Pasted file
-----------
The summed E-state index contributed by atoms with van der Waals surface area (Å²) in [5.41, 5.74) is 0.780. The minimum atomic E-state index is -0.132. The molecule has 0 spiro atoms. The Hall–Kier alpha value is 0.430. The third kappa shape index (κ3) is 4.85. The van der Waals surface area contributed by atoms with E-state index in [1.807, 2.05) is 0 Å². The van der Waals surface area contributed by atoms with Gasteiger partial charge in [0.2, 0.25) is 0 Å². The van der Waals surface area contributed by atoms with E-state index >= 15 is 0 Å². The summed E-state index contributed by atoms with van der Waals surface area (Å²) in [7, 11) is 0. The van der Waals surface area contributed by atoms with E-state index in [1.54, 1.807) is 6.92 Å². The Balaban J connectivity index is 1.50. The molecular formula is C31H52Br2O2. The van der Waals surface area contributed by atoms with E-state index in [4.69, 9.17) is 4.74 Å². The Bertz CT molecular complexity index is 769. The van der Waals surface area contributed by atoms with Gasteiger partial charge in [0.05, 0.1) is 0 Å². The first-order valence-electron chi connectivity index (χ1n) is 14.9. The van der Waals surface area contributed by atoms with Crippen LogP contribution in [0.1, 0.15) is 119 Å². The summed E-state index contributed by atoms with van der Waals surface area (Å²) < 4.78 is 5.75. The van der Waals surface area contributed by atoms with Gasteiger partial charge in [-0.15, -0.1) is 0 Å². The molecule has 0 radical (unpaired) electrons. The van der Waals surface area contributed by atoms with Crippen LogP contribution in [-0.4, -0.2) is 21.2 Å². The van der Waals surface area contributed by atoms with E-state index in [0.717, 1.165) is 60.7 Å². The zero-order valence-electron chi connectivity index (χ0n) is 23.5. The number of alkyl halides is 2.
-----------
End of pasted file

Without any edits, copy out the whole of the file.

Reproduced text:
The summed E-state index contributed by atoms with van der Waals surface area (Å²) in [5.41, 5.74) is 0.780. The minimum atomic E-state index is -0.132. The molecule has 0 spiro atoms. The Hall–Kier alpha value is 0.430. The third kappa shape index (κ3) is 4.85. The van der Waals surface area contributed by atoms with E-state index in [1.807, 2.05) is 0 Å². The van der Waals surface area contributed by atoms with Gasteiger partial charge in [0.2, 0.25) is 0 Å². The van der Waals surface area contributed by atoms with E-state index >= 15 is 0 Å². The summed E-state index contributed by atoms with van der Waals surface area (Å²) in [7, 11) is 0. The van der Waals surface area contributed by atoms with E-state index in [1.54, 1.807) is 6.92 Å². The Balaban J connectivity index is 1.50. The molecular formula is C31H52Br2O2. The van der Waals surface area contributed by atoms with E-state index in [4.69, 9.17) is 4.74 Å². The Bertz CT molecular complexity index is 769. The van der Waals surface area contributed by atoms with Gasteiger partial charge in [0.05, 0.1) is 0 Å². The first-order valence-electron chi connectivity index (χ1n) is 14.9. The van der Waals surface area contributed by atoms with Crippen LogP contribution in [0.1, 0.15) is 119 Å². The summed E-state index contributed by atoms with van der Waals surface area (Å²) < 4.78 is 5.75. The van der Waals surface area contributed by atoms with Gasteiger partial charge in [-0.15, -0.1) is 0 Å². The molecule has 0 radical (unpaired) electrons. The van der Waals surface area contributed by atoms with Crippen LogP contribution in [-0.4, -0.2) is 21.2 Å². The van der Waals surface area contributed by atoms with E-state index in [0.717, 1.165) is 60.7 Å². The zero-order valence-electron chi connectivity index (χ0n) is 23.5. The number of alkyl halides is 2.